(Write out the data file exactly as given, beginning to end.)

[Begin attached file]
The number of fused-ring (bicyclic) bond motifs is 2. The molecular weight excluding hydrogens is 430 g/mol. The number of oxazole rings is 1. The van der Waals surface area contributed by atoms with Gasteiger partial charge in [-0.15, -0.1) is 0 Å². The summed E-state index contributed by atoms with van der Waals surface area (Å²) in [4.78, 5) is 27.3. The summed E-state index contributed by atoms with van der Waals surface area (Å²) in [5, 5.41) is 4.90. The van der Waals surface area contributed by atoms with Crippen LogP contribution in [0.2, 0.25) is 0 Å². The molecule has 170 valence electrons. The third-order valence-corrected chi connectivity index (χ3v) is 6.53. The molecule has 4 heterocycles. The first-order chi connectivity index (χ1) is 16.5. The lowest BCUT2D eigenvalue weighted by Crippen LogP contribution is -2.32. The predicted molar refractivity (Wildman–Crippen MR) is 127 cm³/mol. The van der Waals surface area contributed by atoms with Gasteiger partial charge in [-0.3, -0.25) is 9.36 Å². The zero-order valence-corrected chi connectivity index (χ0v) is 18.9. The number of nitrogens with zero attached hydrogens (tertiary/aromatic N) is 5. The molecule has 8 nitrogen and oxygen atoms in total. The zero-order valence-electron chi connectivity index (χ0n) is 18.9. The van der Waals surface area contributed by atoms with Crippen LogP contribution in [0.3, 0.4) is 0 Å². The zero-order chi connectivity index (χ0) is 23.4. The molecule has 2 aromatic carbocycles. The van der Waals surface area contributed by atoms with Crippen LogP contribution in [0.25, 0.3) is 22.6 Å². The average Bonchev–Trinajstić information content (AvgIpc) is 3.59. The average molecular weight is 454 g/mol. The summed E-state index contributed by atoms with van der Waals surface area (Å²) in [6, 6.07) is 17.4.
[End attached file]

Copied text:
The number of fused-ring (bicyclic) bond motifs is 2. The molecular weight excluding hydrogens is 430 g/mol. The number of oxazole rings is 1. The van der Waals surface area contributed by atoms with Gasteiger partial charge in [-0.15, -0.1) is 0 Å². The summed E-state index contributed by atoms with van der Waals surface area (Å²) in [4.78, 5) is 27.3. The summed E-state index contributed by atoms with van der Waals surface area (Å²) in [5, 5.41) is 4.90. The van der Waals surface area contributed by atoms with Crippen LogP contribution in [0.2, 0.25) is 0 Å². The molecule has 170 valence electrons. The third-order valence-corrected chi connectivity index (χ3v) is 6.53. The molecule has 4 heterocycles. The first-order chi connectivity index (χ1) is 16.5. The lowest BCUT2D eigenvalue weighted by Crippen LogP contribution is -2.32. The predicted molar refractivity (Wildman–Crippen MR) is 127 cm³/mol. The van der Waals surface area contributed by atoms with Gasteiger partial charge in [-0.3, -0.25) is 9.36 Å². The zero-order valence-corrected chi connectivity index (χ0v) is 18.9. The number of nitrogens with zero attached hydrogens (tertiary/aromatic N) is 5. The molecule has 8 nitrogen and oxygen atoms in total. The zero-order valence-electron chi connectivity index (χ0n) is 18.9. The van der Waals surface area contributed by atoms with Crippen LogP contribution in [0.3, 0.4) is 0 Å². The zero-order chi connectivity index (χ0) is 23.4. The molecule has 2 aromatic carbocycles. The van der Waals surface area contributed by atoms with Crippen LogP contribution in [0.25, 0.3) is 22.6 Å². The average Bonchev–Trinajstić information content (AvgIpc) is 3.59. The average molecular weight is 454 g/mol. The summed E-state index contributed by atoms with van der Waals surface area (Å²) in [6, 6.07) is 17.4.